Tuesday, 15 August 2017

Article: Indie Dev describes the rewards and pitfalls of running an online multiplayer game with cryptocurrency integration

Editor’s note:

The following is an article by @CryptoDatabase about his experiences creating and running online games that support cryptocurrencies, the lessons he's learned along the way, and advice for indie devs planning to make similar games.

I previously interviewed him about his older game.  I am a player of both games and helped beta test the latest game.

The article below is quite  a long read, but very interesting, and basically essential reading for anyone thinking of making their own online game that features cryptocurrency either as in-game currency or as a supported currency for players to earn / spend / trade with.

Developing and running your own cryptocurrency game is exciting and can be a new adventure, especially if you’re just starting out. You have to be careful though as this path can be treacherous and full of obstacles. I first started working on games and other crypto related sites back in 2013, and though a lot of things have changed since then I still get the enjoyment of creating things that other people use. Here is the story of how I got started, and what I have faced on my adventure with creating crypto games.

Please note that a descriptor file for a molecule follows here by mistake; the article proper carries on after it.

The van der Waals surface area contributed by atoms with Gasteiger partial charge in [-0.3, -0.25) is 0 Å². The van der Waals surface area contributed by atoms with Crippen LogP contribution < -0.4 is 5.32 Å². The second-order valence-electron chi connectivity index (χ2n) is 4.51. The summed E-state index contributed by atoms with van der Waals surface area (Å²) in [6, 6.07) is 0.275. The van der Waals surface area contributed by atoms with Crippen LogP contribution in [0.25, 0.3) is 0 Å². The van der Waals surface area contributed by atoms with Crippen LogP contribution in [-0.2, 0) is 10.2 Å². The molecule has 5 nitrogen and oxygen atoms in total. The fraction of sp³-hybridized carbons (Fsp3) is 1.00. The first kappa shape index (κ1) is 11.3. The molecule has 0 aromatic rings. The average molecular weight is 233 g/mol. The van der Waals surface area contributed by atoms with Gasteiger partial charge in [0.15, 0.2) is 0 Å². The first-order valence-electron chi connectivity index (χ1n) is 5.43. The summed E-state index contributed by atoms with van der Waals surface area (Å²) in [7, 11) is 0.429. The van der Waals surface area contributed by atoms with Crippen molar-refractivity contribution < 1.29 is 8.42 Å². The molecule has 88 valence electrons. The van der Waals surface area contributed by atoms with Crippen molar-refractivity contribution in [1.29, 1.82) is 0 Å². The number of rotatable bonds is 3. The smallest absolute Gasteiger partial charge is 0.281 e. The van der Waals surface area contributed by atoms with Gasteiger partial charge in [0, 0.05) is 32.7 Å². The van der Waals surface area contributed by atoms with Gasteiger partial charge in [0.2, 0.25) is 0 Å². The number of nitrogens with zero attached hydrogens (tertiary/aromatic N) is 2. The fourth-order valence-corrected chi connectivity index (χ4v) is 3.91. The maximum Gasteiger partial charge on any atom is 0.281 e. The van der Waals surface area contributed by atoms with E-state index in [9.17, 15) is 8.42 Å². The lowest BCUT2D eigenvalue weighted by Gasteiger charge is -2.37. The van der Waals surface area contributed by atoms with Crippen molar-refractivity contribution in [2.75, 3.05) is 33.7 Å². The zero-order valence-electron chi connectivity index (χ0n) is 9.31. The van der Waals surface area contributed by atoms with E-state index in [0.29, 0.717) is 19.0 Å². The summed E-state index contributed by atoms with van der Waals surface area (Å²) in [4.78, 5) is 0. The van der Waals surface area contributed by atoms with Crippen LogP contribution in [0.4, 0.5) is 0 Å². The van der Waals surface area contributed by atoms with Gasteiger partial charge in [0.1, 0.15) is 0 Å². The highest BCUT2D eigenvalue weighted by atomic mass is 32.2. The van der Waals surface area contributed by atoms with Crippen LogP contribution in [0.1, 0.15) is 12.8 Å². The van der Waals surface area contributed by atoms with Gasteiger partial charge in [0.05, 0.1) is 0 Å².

I got started with cryptocurrencies back in 2012; then in 2013 someone gave me my first crypto, FeatherCoin. At this time I had already been developing and working on websites for a while - though they weren't the best, and looking back today it amazes me on how much progress I have made. The first major website I created was cryptodatabase.net, which I created as an alternative place to find information on as many coins as I could find and insert into it. From there I branched out and created my first game called Dragon Knights of Valeria.

One of my previous jobs was with a game company, where I was responsible for managing in-game moderators and the in-game support chat which was run through the mods directly. Through my job there I had 24/7 direct access to their company’s support team, as well as the developers for their games. I helped test new games that they were working on, and provided feedback in regards to how players may view certain features or aspects. This helped me learn what players want or expect with games as I had to watch and interact with the players directly to get their views, and it is one of the main reasons why I have been able to develop my own games successfully. I learned how players interact with each other, what they expect from game developers, how they respond to certain types of updates, as well as what players really want from the games they play.

The games I managed for them brought them a lot of money in a short time, but the games ultimately died off after a couple months. The games themselves were fun and addictive and the support was excellent from the mods, but the developers didn't listen to what the players wanted, nor did they listen to me entirely when I gave them advice based on what I saw from their players. They focused more on what would make them more money in the short term, and ignored the long term aspects. This caused their player base to steadily dwindle until the games were no longer profitable.